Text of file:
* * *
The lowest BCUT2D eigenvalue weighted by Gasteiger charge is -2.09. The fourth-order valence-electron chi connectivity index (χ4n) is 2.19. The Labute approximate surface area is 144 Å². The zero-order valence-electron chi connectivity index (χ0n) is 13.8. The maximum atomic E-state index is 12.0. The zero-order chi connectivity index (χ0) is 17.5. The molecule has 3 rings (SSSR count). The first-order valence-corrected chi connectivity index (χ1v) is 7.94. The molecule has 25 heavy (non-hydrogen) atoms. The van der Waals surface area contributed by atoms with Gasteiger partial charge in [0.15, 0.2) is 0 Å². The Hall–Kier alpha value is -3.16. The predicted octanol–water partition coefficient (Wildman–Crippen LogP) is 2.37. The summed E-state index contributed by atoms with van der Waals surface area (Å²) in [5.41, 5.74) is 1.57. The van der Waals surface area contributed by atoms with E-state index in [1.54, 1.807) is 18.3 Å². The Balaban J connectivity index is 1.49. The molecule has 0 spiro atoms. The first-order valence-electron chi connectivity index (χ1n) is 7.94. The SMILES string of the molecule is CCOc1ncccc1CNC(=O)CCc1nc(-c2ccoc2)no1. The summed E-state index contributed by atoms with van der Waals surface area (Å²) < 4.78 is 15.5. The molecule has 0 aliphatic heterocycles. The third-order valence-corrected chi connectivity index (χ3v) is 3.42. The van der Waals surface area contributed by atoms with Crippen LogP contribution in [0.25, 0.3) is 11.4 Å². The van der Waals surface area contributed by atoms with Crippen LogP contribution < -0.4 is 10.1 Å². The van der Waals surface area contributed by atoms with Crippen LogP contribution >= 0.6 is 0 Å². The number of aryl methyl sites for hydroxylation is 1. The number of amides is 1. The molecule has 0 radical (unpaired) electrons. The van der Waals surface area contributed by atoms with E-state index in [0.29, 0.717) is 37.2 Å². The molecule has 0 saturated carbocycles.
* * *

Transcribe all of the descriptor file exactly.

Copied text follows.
The lowest BCUT2D eigenvalue weighted by Gasteiger charge is -2.09. The fourth-order valence-electron chi connectivity index (χ4n) is 2.19. The Labute approximate surface area is 144 Å². The zero-order valence-electron chi connectivity index (χ0n) is 13.8. The maximum atomic E-state index is 12.0. The zero-order chi connectivity index (χ0) is 17.5. The molecule has 3 rings (SSSR count). The first-order valence-corrected chi connectivity index (χ1v) is 7.94. The molecule has 25 heavy (non-hydrogen) atoms. The van der Waals surface area contributed by atoms with Gasteiger partial charge in [0.15, 0.2) is 0 Å². The Hall–Kier alpha value is -3.16. The predicted octanol–water partition coefficient (Wildman–Crippen LogP) is 2.37. The summed E-state index contributed by atoms with van der Waals surface area (Å²) in [5.41, 5.74) is 1.57. The van der Waals surface area contributed by atoms with E-state index in [1.54, 1.807) is 18.3 Å². The Balaban J connectivity index is 1.49. The molecule has 0 spiro atoms. The first-order valence-electron chi connectivity index (χ1n) is 7.94. The SMILES string of the molecule is CCOc1ncccc1CNC(=O)CCc1nc(-c2ccoc2)no1. The summed E-state index contributed by atoms with van der Waals surface area (Å²) < 4.78 is 15.5. The molecule has 0 aliphatic heterocycles. The third-order valence-corrected chi connectivity index (χ3v) is 3.42. The van der Waals surface area contributed by atoms with Crippen LogP contribution in [0.25, 0.3) is 11.4 Å². The van der Waals surface area contributed by atoms with Crippen LogP contribution < -0.4 is 10.1 Å². The van der Waals surface area contributed by atoms with Crippen LogP contribution >= 0.6 is 0 Å². The number of aryl methyl sites for hydroxylation is 1. The number of amides is 1. The molecule has 0 radical (unpaired) electrons. The van der Waals surface area contributed by atoms with E-state index in [0.29, 0.717) is 37.2 Å². The molecule has 0 saturated carbocycles.